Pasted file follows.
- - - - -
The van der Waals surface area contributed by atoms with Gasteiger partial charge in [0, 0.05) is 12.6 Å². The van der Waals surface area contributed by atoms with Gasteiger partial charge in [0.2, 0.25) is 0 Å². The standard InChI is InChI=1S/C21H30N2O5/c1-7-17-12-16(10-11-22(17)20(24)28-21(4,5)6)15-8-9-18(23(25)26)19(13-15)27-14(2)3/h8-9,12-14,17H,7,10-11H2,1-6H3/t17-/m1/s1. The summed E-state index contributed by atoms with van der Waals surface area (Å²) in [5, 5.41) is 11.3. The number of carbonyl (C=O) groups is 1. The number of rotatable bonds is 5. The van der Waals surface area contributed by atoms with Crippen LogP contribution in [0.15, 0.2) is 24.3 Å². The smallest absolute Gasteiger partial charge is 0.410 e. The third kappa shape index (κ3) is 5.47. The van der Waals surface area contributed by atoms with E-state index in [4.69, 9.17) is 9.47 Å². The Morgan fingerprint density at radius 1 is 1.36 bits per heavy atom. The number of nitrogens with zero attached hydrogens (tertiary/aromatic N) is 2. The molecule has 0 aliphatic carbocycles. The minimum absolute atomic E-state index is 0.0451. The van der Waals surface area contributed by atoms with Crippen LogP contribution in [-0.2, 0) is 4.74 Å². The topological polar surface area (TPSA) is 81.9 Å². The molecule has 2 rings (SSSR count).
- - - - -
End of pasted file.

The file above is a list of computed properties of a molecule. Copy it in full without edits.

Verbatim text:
The van der Waals surface area contributed by atoms with Gasteiger partial charge in [0, 0.05) is 12.6 Å². The van der Waals surface area contributed by atoms with Gasteiger partial charge in [0.2, 0.25) is 0 Å². The standard InChI is InChI=1S/C21H30N2O5/c1-7-17-12-16(10-11-22(17)20(24)28-21(4,5)6)15-8-9-18(23(25)26)19(13-15)27-14(2)3/h8-9,12-14,17H,7,10-11H2,1-6H3/t17-/m1/s1. The summed E-state index contributed by atoms with van der Waals surface area (Å²) in [5, 5.41) is 11.3. The number of carbonyl (C=O) groups is 1. The number of rotatable bonds is 5. The van der Waals surface area contributed by atoms with Crippen LogP contribution in [0.15, 0.2) is 24.3 Å². The smallest absolute Gasteiger partial charge is 0.410 e. The third kappa shape index (κ3) is 5.47. The van der Waals surface area contributed by atoms with E-state index in [4.69, 9.17) is 9.47 Å². The Morgan fingerprint density at radius 1 is 1.36 bits per heavy atom. The number of nitrogens with zero attached hydrogens (tertiary/aromatic N) is 2. The molecule has 0 aliphatic carbocycles. The minimum absolute atomic E-state index is 0.0451. The van der Waals surface area contributed by atoms with Crippen LogP contribution in [-0.2, 0) is 4.74 Å². The topological polar surface area (TPSA) is 81.9 Å². The molecule has 2 rings (SSSR count).